All The German F-35s To Be Stationed At Büchel Air Base

F-35 Germany
File photo of a USAF F-35A (U.S. Air Force photo by Heide Couch)

The F-35A jets of the Luftwaffe (German Air Force) will be based in Büchel, in the Eifel region of western Germany.

The Bundeswehr (the armed forces of the Federal Republic of Germany) have decided that all the new F-35A stealth jets destined to the Luftwaffe (German Air Force) will be stationed at Büchel Air Base.

Citing a spokesman of the Bundeswehr, Südwestrundfunk, a regional public broadcasting corporation serving the southwest of Germany, reported that the 5th generation aircraft will be based at the airfield in the Eifel region, in the western part of Germany, after the planned renovation works of the runway in Büchel. The construction work, costing around 170 million euros, is expected to be completed in February 2026.

According to SWR, a new 11.5-km outer fence, worth 18M Euro has been erected around the air base to prevent demonstrators, who  repeatedly climbed the old fence, from intruding into the military installation.

The decision to base the F-35s there is not surprising: Buchel is the homebase of the Tornado IDS of the Taktisches Luftwaffengeschwader 33 (TLG33) and, above all, according to several reports (never been officially confirmed), it is also the base where the U.S. nukes required to fulfil NATO’s nuclear sharing agreement, are stored.

By 2030, the nuclear strike mission will transition from the Tornado IDS to the F-35A, with the latter able to carry the B61-12 bomb in the internal weapons bay.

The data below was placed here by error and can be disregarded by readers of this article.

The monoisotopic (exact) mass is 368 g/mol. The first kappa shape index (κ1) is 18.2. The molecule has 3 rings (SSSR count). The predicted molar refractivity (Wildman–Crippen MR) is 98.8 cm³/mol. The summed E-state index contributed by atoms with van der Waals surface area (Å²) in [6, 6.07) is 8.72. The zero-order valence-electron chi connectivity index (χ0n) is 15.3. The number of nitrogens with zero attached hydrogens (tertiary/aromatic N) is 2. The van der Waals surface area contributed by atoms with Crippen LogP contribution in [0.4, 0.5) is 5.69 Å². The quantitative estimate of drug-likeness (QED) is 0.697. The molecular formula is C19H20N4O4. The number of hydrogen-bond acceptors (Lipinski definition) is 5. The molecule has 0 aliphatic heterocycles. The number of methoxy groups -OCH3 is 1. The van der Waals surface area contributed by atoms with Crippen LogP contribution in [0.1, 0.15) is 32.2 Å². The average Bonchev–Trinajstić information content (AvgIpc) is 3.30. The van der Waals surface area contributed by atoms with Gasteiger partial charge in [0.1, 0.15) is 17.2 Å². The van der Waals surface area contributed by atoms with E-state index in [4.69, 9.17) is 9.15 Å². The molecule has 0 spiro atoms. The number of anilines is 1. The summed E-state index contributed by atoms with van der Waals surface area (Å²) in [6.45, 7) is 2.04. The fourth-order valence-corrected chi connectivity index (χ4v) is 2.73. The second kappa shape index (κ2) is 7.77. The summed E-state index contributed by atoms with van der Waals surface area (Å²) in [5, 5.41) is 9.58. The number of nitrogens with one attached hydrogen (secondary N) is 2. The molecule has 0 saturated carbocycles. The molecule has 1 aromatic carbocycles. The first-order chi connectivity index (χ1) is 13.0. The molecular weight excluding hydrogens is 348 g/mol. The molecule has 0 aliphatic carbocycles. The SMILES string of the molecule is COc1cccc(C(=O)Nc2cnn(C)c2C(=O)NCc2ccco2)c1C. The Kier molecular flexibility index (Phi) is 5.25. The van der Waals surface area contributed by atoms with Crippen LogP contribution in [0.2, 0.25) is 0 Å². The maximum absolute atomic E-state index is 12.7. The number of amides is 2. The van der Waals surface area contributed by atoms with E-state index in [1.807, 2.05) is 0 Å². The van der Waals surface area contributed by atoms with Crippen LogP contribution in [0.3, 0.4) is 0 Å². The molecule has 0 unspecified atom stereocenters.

F-35A AF-6 releases inert B61-12 during a dual capable aircraft (DCA) test flight in the skies above Edwards Air Force Base, California, on Nov. 25, 2019. (Image: DoD)

A total of 35 Lightning II aircraft will be used to cover the tasks currently assigned to the Tornado IDS, including the nuclear strike role, while a number of Eurofighter ECR, an Electronic Combat Reconnaissance (ECR)/Suppression of Enemy Air Defences (SEAD) version of the Eurofighter Typhoon that was first announced by Airbus back in 2019, is slated to replace the Tornado ECRs and cover also the IuWES [Luftgestützte Wirkung im Elektromagnetischen Spektrum (luWES)] Electronic Attack requirement Germany has committed to provide to NATO.

H/T Jens Hameister for the heads-up

About David Cenciotti
David Cenciotti is a journalist based in Rome, Italy. He is the Founder and Editor of “The Aviationist”, one of the world’s most famous and read military aviation blogs. Since 1996, he has written for major worldwide magazines, including Air Forces Monthly, Combat Aircraft, and many others, covering aviation, defense, war, industry, intelligence, crime and cyberwar. He has reported from the U.S., Europe, Australia and Syria, and flown several combat planes with different air forces. He is a former 2nd Lt. of the Italian Air Force, a private pilot and a graduate in Computer Engineering. He has written five books and contributed to many more ones.